“We are a generation of women who were told we could be anything, but we heard that we have to be everything.” – Courtney E. Martin, author, blogger and speaker

“This week we’ve seen a hopeful reemergence of empathy for others.” – Fred Dust, partner at IDEO

“It’s not about donating to charity – it’s about your money going to the right place and making transformational change.” – Annie Lennox, singer, songwriter and a tireless campaigner on the issue of HIV/AIDS

“Data is where it’s at. Figuring out where we are and where we can go.” – Tom Frieden, director of the Centers for Disease Control

“We need something disruptive to fix education. We can’t just measure the failure because we all know we’re failing.” – Arianna Huffington, chair, president and editor-in-chief of Huffington Post Media Group

“Leadership is about listening; listening is a sign of respect and the basis of dignity.” – Thomas L. Friedman, internationally renowned author, reporter and columnist

“There’s no guarantee in this world you get your way. That’s why people need to learn civics.” – Justice Stephen Breyer, United States Supreme Court

 

 

Eli Broad on education, L.A.’s downtown revival and gun control

Entrepreneur Eli Broad says the money he’s putting into education reform is working in cities across the nation. He also praises the changes in downtown Los Angeles and says he believes gun control still has a chance of succeeding in Congress. Hear more of what he had to say in this interview at Aspen Ideas Festival with Rob Cox, editor, Reuters Breakingviews.

Justice Kagan calls surveillance cases ‘growth industry’

Speaking late Saturday afternoon at the Aspen Ideas Festival, U.S Supreme Court Justice Elena Kagan was every bit as diplomatic as you would expect a woman who has survived the Senate confirmation process to be. Chief Justice John Roberts? “A great chief justice,” who faces the “tall order (of) trying to forge agreement” on a court whose members traditionally treasure the right to go their own way. Justice Clarence Thomas? “I enjoy him enormously. He’s a justice with incredible integrity and a very principled one,” Kagan said. “We disagree on a lot of stuff and we’re going to disagree on a lot of stuff but I enjoy every moment I spend with him.”

And Justice Antonin Scalia, whose opinion in American Express v. Italian Colors was very emphatically disputed by Kagan? The justice told her interviewer, George Washington University law professor and New Republic legal affairs editor Jeffrey Rosen, that she and Scalia go hunting together a few times a year, a tradition that began when she promised one senator before the confirmation vote that even though she hadn’t held a gun – as a native of New York’s Upper West Side, she said, “that just wasn’t what we did” – she’d ask Scalia to take her out shooting. When she joined the court, she told Scalia that this was the single promise she had made in the confirmation process. “He thought it was hilarious,” she said. On their most recent trip, to Wyoming, Kagan shot a deer. (Kagan seemed quite proud of her prowess but the audience wasn’t as enthusiastic.)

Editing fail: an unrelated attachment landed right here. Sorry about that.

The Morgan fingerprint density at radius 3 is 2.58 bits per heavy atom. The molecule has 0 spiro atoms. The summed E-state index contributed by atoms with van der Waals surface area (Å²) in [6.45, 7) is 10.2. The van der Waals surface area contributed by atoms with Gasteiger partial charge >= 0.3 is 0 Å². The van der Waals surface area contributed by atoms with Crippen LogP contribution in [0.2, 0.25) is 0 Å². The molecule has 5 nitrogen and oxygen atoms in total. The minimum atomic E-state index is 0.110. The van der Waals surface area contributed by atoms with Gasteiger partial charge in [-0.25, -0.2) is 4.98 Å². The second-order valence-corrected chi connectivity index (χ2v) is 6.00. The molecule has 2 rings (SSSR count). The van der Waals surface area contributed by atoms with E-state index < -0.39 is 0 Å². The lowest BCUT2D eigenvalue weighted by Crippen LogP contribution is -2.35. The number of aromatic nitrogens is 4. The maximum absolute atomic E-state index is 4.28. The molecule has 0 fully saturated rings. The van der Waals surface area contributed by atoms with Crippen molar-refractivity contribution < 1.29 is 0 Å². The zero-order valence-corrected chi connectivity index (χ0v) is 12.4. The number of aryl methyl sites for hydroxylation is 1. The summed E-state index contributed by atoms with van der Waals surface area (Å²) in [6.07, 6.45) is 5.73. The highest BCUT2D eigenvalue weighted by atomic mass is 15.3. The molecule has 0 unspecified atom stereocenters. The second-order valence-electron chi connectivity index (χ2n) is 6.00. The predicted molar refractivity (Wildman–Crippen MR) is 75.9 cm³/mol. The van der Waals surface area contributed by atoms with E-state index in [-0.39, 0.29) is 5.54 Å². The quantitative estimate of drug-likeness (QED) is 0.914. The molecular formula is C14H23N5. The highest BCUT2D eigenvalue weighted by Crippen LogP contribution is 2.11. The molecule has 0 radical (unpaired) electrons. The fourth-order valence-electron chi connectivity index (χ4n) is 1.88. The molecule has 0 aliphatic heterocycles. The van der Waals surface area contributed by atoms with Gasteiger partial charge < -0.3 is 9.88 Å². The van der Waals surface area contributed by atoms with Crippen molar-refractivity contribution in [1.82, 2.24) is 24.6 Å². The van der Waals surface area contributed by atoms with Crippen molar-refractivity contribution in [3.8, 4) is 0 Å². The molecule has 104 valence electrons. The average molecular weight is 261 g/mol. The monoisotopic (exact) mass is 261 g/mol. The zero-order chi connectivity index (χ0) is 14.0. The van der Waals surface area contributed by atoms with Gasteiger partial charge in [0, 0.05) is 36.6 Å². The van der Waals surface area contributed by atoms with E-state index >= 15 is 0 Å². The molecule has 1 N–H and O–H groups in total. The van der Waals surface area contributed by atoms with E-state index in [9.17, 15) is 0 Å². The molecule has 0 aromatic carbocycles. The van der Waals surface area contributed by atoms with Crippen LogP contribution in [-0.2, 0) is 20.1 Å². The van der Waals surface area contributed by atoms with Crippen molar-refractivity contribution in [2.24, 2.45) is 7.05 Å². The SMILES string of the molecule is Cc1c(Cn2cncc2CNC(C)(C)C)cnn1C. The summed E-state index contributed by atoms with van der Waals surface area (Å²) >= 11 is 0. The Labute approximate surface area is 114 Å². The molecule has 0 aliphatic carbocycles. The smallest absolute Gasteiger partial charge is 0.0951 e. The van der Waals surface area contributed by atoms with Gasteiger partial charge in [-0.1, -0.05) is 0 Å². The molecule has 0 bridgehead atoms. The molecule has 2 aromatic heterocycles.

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A one-way ticket to the Sun

NASA will launch a probe to orbit and study the Sun, hoping to learn ways to predict solar flares that could fry satellites and wipe out the U.S. power grid. Smithsonian astrophysicist Justin Kasper is one of the team’s leaders, and he sat down with Reuters at the Aspen Ideas Festival to talk about the mission.

Aspen Ideas Festival Roundup – July 1st

Today was filled with thought-provoking and conversation-generating sessions about presidential leadership, crowdsourcing, education, air travel, design, mobile technologies, global competition, data mining and more.

Tomorrow — the final day of the Festival — opens with a number of attention-grabbing sessions including “I Have a Dream: Why MLK’s Speech Has Such Historic Impact,” “The Rise and Fall of Curiosity,” and “The Immigrant Exodus.”

Other sessions of interest include: “The Rule of Law on the Move: Challenges and Disasters,” “Designing the Future,” and “Innovation for the Rest of the World,” in which Chris Anderson and Jacqueline Novogratz will explore the question: how can we become more innovative about solving the problems of poverty? What kind of leadership is needed to do so?

The day continues with a planetarium show called “Journey to the Stars,” as well as a session called “Activism Anew: Dispatches from the Front Lines of the War on Women,” focused on gender-based violence throughout the world and what women are doing about. The panel features humanitarian experts Peggy Clark, Courtney E. Martin and Jane Harman.

Check out the full listing of tomorrow’s sessions.